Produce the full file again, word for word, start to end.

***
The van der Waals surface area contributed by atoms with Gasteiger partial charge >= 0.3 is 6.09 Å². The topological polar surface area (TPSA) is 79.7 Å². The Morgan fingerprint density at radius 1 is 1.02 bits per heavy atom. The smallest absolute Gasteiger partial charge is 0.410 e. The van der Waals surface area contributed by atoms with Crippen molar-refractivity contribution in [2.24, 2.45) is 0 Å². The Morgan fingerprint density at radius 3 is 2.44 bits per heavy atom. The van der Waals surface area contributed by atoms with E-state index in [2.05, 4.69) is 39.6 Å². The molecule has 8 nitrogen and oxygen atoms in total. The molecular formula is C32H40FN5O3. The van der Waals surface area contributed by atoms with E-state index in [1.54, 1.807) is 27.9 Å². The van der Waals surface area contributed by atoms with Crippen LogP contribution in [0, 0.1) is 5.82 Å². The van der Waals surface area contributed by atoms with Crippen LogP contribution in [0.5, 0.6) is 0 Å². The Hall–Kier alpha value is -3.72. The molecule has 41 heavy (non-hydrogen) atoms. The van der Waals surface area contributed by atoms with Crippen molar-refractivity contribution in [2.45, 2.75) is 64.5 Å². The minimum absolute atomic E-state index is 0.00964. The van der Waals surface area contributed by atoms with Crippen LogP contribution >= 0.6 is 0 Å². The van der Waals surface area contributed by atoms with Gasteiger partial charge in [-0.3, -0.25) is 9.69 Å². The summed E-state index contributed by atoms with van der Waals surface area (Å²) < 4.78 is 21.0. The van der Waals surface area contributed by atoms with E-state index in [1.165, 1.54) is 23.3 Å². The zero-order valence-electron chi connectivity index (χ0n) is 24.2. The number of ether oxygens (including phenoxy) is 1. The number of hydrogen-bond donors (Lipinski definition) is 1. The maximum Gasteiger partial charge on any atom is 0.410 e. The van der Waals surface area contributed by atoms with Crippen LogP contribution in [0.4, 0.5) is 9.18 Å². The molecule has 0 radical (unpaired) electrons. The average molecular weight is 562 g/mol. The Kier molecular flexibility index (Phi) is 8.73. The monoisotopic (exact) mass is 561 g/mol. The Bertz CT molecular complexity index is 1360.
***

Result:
The van der Waals surface area contributed by atoms with Gasteiger partial charge >= 0.3 is 6.09 Å². The topological polar surface area (TPSA) is 79.7 Å². The Morgan fingerprint density at radius 1 is 1.02 bits per heavy atom. The smallest absolute Gasteiger partial charge is 0.410 e. The van der Waals surface area contributed by atoms with Crippen molar-refractivity contribution in [2.24, 2.45) is 0 Å². The Morgan fingerprint density at radius 3 is 2.44 bits per heavy atom. The van der Waals surface area contributed by atoms with E-state index in [2.05, 4.69) is 39.6 Å². The molecule has 8 nitrogen and oxygen atoms in total. The molecular formula is C32H40FN5O3. The van der Waals surface area contributed by atoms with E-state index in [1.54, 1.807) is 27.9 Å². The van der Waals surface area contributed by atoms with Crippen LogP contribution in [0, 0.1) is 5.82 Å². The van der Waals surface area contributed by atoms with Crippen LogP contribution in [0.5, 0.6) is 0 Å². The Hall–Kier alpha value is -3.72. The molecule has 41 heavy (non-hydrogen) atoms. The van der Waals surface area contributed by atoms with Crippen molar-refractivity contribution in [2.45, 2.75) is 64.5 Å². The minimum absolute atomic E-state index is 0.00964. The van der Waals surface area contributed by atoms with Crippen LogP contribution >= 0.6 is 0 Å². The van der Waals surface area contributed by atoms with Gasteiger partial charge in [-0.3, -0.25) is 9.69 Å². The summed E-state index contributed by atoms with van der Waals surface area (Å²) < 4.78 is 21.0. The van der Waals surface area contributed by atoms with E-state index in [1.165, 1.54) is 23.3 Å². The zero-order valence-electron chi connectivity index (χ0n) is 24.2. The number of ether oxygens (including phenoxy) is 1. The number of hydrogen-bond donors (Lipinski definition) is 1. The maximum Gasteiger partial charge on any atom is 0.410 e. The van der Waals surface area contributed by atoms with Crippen LogP contribution in [0.4, 0.5) is 9.18 Å². The molecule has 0 radical (unpaired) electrons. The average molecular weight is 562 g/mol. The Kier molecular flexibility index (Phi) is 8.73. The monoisotopic (exact) mass is 561 g/mol. The Bertz CT molecular complexity index is 1360.